Monday, April 21, 2008

Paying For Their Grandparents' “Wrongs”

By Timothy Rice

The recent less-than-drastic political shift in Cuba from Fidel to Raul Castro has brought back into the American public light a little fact: In 2008 we still have to drive to Canada to get Cuban cigars.

In one of the longest running economic embargoes of modern times, totaling 46 years (enacted in 1962), the U.S. continues to cut off imports from, and severely limit exports to Cuba. Can you remember why the U.S. put these sanction on Cuba in the first place? Not surprisingly after all of these years, many people have forgotten why.

In short: It was 1957 and Fidel and the other communist revolutionaries began to take state control of private businesses in Cuba, many of which were owned by U.S. companies. Once the U.S created its embargo Cuba was left in a trading vacuum which the U.S.S.R quickly came to aid. Cuba needed a place for their exports to go, and a source of much needed supplies. The U.S.S.R needed an ally within the realm of the U.S. This partnership further eroded amicable ties between the U.S and Cuba and apparently hardened a dislike that prevails even today. But how appropriate is it to continue economic sanctions nearly 50 years later, after the fall of the U.S.S.R, the end of the Cold War, and now the stepping down of Fidel Castro?

Not appropriate at all.

Many political scientists agree that economic sanctions hurt those on the bottom tier of the economic ladder the most. Those at the top, the ones that are most often targeted by the sanctions, have the means to get around the hardships caused by them. Therefore, the only way that sanctions could ever really have an impact, would be a popular uprising against the ruling class for getting the people “into the mess.” Unfortunately this rarely, if ever happens. Evidence of this can be seen in the past by the Bay of Pigs disaster in 1961: the Cuban people were not ready for an armed upheaval and after 47 years of nothing different, probably still are not.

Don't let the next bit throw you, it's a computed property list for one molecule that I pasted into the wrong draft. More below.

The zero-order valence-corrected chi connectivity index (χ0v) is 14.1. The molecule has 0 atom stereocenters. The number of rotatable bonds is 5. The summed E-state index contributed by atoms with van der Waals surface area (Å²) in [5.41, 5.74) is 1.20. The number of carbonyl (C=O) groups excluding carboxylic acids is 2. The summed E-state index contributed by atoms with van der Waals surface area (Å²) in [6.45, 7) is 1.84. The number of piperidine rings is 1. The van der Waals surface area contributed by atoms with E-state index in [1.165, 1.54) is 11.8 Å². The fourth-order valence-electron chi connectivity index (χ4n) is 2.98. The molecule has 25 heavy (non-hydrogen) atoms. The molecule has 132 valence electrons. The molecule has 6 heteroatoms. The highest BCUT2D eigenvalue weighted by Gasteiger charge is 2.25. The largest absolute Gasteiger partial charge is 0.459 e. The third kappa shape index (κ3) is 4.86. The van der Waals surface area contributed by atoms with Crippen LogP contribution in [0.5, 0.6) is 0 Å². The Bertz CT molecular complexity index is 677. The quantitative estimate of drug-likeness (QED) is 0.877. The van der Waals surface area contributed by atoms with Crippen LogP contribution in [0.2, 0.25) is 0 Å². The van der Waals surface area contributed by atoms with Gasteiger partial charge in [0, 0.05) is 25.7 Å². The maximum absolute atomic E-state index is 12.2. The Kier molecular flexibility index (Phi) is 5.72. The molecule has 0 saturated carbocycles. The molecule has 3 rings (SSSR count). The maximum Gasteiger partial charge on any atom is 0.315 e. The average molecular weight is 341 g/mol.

It is appalling that after 46 failed years of sanctions the U.S. Government still thinks that either, the people of Cuba still must be punished, or that the Cuban government is going to suddenly relinquish the U.S. owned companies. Over the years some concessions have been made by the U.S government to allow some humanitarian-type trading with Cuba, including food and medicine. At the same time stronger rules have been created including attempts to punish other countries that trade with Cuba.

So how do these sanctions hold up to the U.S' pledge to bring democracy to the world?

The U.S has specifically said that it wants democracy in Cuba, just like it wants everywhere else. Certainly if Cuba showed signs of democratization the U.S would be much more forthcoming with a repeal of the embargo. But isn't that embargo seriously hampering the country’s ability to become a democracy? Is the U.S putting Cuba in a Catch 22?

There are many things that are important to an internal creation of a democracy, Internal (as opposed to the external type propped up by the U.S e.g Iraq and Afghanistan.) Two of those things, and possibly among the most important are money and free information. By lifting the sanctions with such a geographically near neighbor, money would quickly filter into the country- even if to only a few hands outside the government to create a private monetary base that would begin to grow power.

As for free information, currently the Cuban government heavily filters the information available to the people, including state run media and extreme restrictions on the Internet. However since taking over Raul Castro has relaxed many of his brother’s laws including those on high tech devices such as DVD players, cell phones, and computers. In this digital age this relaxation could become comparable to that of Mikhail Gorbachev's Perestroika and Glasnost in the Soviet Union.

These high tech devices are however only as useful as the information that you put into, or can access by them, currently this information remains restricted by the government. However, if the U.S. were to remove their sanctions and a steady barrage of information began to constantly be available to the Cubans, some information will get through. As computer and Internet access grows more people will have access to Cuba's already running underground media. That media can create a revolution much more effectively than economic sanctions and do so in a humane way.

The U.S has the power to create a revolution that is much to it's own liking, but unfortunately it needs to get over its grudges of yesterday, and look at what would make a better tomorrow.

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